When I think back to relationships where I felt like I could go out alone and flirt with hot men and tempt fate, they were pretty universally earmarked by the fact that I felt like my boyfriend was secure at home and wasn't going anywhere. In other words, I took them for granted. There's a reason that pick-up artist bullshit works on people, men and women, in a relationship and not. People want what they can't have, or aren't sure they can hold on to.

Do you consider yourself more attractive than your wife? More sexual? More outgoing or worldly or engaged? If any of these you might want to take a few steps back and think about what is causing you to mentally shelf her when you're out alone. (It's normal to enjoy a bit of freedom, but most men I know don't automatically seek out the hottest woman in the room and ingratiate themselves to her unless they have self-esteem issues. Or they're single.)
posted by stoneandstar at 11:19 AM on October 11, 2012 [3 favorites]


Begin with the end in mind. Meaning, stay away from places where people flirt a lot. Also, when you see women, any women, practice seeing them from the shoulders up, and quit trying to decide whether they're attractive enough.
posted by coldhotel at 11:28 AM on October 11, 2012


To underline the perspective I'm trying to illustrate, basically if you think your wife is attractive and engaging and a catch, maybe it's a bit chastening to imagine her eying up a sexy waiter/bartender/librarian with the intent to flirt to the point of a pick-up. Because I imagine that would make you feel quite crummy, if you knew about it, and might also have the dual effect of making you appreciate that she happens to love and want to reproduce with you. It's also possible that you're having doubts about her suitability to you, or feeling that she's not as physically attractive any more, or something else that might lead you to want more affirmation from outside... in that case, maybe you need to meditate on your wife and your relationship a bit more to feel re-invested.

Also, flirting in general is totally fine and probably healthy. If you can flirt in a healthy, friendly way with women, there's nothing wrong with that. But zeroing in or pursuing women or getting to the point where you're kissing them means that you are definitely looking for something that should maybe come from your marriage.

(And seriously, I know, testosterone, but ask most women what they feel like the week before their period begins... we basically want to jump any guy with a cute butt, or exposed arms, or a nice smile, or who looks in any way like he might be pleasant to make a baby with. Nature and all of that.)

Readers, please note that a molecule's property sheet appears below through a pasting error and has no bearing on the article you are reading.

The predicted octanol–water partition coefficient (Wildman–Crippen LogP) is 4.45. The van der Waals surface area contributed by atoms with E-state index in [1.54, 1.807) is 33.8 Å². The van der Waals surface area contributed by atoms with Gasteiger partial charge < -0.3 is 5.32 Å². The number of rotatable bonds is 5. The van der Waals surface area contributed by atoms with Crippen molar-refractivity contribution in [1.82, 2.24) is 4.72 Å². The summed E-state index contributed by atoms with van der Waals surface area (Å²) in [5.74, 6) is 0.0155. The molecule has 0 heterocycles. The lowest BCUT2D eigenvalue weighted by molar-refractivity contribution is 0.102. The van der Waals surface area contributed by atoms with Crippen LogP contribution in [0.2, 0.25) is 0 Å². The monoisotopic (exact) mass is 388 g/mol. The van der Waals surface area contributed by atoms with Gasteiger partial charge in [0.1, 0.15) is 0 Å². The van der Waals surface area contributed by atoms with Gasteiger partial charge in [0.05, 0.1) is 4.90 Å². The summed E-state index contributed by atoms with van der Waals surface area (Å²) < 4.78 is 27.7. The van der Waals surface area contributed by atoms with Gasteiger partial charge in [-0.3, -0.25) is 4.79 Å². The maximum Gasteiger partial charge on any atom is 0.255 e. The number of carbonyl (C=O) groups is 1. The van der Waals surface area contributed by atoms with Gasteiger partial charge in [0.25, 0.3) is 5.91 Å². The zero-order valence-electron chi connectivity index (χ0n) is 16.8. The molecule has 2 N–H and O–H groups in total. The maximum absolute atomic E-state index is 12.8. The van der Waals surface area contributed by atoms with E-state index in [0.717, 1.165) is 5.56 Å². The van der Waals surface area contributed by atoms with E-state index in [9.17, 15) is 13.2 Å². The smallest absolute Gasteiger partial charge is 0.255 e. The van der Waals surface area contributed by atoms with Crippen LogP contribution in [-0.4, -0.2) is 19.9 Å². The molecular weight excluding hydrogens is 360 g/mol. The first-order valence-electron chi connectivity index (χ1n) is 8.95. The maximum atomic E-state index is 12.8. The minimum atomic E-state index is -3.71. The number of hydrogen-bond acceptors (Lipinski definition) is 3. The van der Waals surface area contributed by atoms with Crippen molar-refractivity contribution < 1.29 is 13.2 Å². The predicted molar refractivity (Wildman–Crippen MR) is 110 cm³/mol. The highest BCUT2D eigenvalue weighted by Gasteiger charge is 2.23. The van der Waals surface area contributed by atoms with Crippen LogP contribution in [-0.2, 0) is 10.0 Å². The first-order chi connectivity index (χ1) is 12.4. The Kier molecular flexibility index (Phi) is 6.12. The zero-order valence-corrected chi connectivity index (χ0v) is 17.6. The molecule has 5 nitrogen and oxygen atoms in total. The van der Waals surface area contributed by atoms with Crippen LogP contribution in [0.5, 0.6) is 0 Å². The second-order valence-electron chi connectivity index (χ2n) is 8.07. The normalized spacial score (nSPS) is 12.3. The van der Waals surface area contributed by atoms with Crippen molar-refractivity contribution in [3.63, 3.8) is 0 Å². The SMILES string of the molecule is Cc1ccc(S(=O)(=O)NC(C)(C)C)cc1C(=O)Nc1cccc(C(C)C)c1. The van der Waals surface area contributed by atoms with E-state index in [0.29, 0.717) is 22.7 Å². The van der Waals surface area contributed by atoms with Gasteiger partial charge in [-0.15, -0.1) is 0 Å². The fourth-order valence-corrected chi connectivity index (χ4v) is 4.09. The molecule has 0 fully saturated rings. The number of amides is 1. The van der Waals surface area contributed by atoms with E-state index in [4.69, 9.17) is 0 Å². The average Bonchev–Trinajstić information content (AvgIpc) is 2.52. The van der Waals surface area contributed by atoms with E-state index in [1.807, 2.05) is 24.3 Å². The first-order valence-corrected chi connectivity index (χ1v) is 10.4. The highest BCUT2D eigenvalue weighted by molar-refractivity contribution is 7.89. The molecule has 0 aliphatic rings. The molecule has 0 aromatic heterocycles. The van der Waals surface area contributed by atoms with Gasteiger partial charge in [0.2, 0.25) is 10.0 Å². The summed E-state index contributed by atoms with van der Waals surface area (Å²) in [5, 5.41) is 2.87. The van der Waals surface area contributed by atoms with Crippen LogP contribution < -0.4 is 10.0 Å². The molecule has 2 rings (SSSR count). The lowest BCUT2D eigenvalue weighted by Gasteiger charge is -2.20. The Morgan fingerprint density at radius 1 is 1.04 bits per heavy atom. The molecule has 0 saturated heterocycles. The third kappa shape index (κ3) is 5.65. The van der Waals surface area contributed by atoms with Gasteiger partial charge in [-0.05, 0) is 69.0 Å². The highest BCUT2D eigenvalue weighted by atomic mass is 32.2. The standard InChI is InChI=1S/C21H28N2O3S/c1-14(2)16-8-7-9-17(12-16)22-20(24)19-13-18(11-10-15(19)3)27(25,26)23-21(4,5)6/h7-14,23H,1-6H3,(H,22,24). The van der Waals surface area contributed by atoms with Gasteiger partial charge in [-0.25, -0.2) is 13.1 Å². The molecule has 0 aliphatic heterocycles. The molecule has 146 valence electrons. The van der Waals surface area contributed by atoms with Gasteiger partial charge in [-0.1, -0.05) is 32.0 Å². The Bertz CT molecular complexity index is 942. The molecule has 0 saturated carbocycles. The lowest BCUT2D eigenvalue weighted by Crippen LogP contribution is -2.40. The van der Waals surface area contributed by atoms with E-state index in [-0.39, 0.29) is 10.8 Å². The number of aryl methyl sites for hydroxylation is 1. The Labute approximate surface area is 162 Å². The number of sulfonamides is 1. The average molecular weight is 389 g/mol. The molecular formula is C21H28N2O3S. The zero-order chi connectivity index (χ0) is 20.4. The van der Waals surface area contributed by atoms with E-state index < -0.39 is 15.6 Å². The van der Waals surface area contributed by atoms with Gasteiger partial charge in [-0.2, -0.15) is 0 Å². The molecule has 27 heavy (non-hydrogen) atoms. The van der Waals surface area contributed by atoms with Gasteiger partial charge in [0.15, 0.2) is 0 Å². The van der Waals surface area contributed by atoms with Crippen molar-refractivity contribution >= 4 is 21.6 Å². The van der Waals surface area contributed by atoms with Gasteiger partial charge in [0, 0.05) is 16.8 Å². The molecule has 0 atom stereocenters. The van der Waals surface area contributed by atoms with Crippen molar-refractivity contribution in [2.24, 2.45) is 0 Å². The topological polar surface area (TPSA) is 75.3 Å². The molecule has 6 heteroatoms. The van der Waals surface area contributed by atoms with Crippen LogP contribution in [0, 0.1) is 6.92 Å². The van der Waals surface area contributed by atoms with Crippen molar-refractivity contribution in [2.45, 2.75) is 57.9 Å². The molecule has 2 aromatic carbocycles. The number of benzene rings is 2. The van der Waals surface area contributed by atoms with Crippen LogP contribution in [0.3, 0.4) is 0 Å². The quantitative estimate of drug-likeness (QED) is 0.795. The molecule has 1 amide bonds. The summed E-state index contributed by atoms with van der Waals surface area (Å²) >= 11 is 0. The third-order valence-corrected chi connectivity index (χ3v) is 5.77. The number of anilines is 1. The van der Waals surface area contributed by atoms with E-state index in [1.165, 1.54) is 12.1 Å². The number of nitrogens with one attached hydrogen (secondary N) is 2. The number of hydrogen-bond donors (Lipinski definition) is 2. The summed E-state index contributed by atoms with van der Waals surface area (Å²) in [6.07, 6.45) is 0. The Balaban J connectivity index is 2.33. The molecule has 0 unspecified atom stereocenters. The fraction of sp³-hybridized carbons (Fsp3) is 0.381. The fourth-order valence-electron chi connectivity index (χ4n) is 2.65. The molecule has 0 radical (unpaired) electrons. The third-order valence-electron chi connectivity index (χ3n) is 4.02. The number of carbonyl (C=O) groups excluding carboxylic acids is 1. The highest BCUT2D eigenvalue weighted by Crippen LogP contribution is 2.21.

posted by stoneandstar at 11:36 AM on October 11, 2012 [2 favorites]


Thinking about other women? Hell's bells, that's just being human.

If you aren't having an affair, you aren't having an affair.
posted by ellF at 12:10 PM on October 11, 2012


Once I was the girl at the bar that you talked to, and the married you did the following--

After much flirting and wonderful conversation, he smirked at me and said, "And would this usually be the point in the conversation where you give me your number and then maybe I ask if you want to leave and we go find a quiet place together?"

Me, "Yes."

And he said, "And you know what? I totally would if I wasn't already so happily married."

I put my hands playfully on my hips and said, "You are? You cad." Coy smile. "What a lucky woman!"

And we talked about how great it is to find someone who is your rock, and it wasn't awkward, and he felt validated that I was totally into him and I felt validated that he was totally into me, and neither one of us crossed any lines. It was a blast.

Life happens. You will always meet people. Don't feel guilty for acknowledging the attraction...but don't throw away your rock for a fleeting jump into the wind.
posted by whimsicalnymph at 12:48 PM on October 11, 2012 [8 favorites]


> It's not cheating. Seriously, it. is. not. cheating.

Maybe, that's debatable. I'm thinking here of President Jimmy "I have committed adultery in my heart" Carter, who I'm quite sure was telling the truth as he saw it.

But even if it's not flat out cheating it's still a very bad place to live, paddling around in a lake of unfulfilled desires and never getting out--on either side. In fact it's hard to think of a worse one, outside of actually dying in a fire. I can totally sympathize with the OP on this one.

I have some heavyweight friends with me here, #1 being Blake (in The Marriage of Heaven and Hell.) Sooner murder an infant in its cradle than nurse unacted desires.